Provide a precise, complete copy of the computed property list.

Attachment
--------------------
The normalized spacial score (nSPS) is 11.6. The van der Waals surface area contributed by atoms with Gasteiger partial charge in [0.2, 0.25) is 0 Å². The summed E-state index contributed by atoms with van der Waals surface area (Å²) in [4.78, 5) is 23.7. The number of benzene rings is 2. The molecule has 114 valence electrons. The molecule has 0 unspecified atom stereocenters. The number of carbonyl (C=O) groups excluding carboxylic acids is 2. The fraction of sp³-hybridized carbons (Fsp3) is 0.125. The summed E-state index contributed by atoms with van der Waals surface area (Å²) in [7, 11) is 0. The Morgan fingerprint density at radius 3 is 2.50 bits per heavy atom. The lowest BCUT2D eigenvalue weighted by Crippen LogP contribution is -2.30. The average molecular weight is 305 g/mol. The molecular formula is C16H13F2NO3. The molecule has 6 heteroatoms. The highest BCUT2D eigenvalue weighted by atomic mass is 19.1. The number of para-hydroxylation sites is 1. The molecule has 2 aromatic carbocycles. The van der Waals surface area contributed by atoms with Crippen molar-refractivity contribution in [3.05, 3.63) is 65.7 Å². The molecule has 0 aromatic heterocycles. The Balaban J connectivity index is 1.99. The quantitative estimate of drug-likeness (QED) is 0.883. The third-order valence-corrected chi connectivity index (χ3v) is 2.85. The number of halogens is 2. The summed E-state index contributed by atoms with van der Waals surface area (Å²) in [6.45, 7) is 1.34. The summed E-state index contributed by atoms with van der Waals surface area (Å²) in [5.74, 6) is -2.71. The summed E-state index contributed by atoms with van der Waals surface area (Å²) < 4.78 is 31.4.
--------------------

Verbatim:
The normalized spacial score (nSPS) is 11.6. The van der Waals surface area contributed by atoms with Gasteiger partial charge in [0.2, 0.25) is 0 Å². The summed E-state index contributed by atoms with van der Waals surface area (Å²) in [4.78, 5) is 23.7. The number of benzene rings is 2. The molecule has 114 valence electrons. The molecule has 0 unspecified atom stereocenters. The number of carbonyl (C=O) groups excluding carboxylic acids is 2. The fraction of sp³-hybridized carbons (Fsp3) is 0.125. The summed E-state index contributed by atoms with van der Waals surface area (Å²) in [7, 11) is 0. The Morgan fingerprint density at radius 3 is 2.50 bits per heavy atom. The lowest BCUT2D eigenvalue weighted by Crippen LogP contribution is -2.30. The average molecular weight is 305 g/mol. The molecular formula is C16H13F2NO3. The molecule has 6 heteroatoms. The highest BCUT2D eigenvalue weighted by atomic mass is 19.1. The number of para-hydroxylation sites is 1. The molecule has 2 aromatic carbocycles. The van der Waals surface area contributed by atoms with Crippen molar-refractivity contribution in [3.05, 3.63) is 65.7 Å². The molecule has 0 aromatic heterocycles. The Balaban J connectivity index is 1.99. The quantitative estimate of drug-likeness (QED) is 0.883. The third-order valence-corrected chi connectivity index (χ3v) is 2.85. The number of halogens is 2. The summed E-state index contributed by atoms with van der Waals surface area (Å²) in [6.45, 7) is 1.34. The summed E-state index contributed by atoms with van der Waals surface area (Å²) in [5.74, 6) is -2.71. The summed E-state index contributed by atoms with van der Waals surface area (Å²) < 4.78 is 31.4.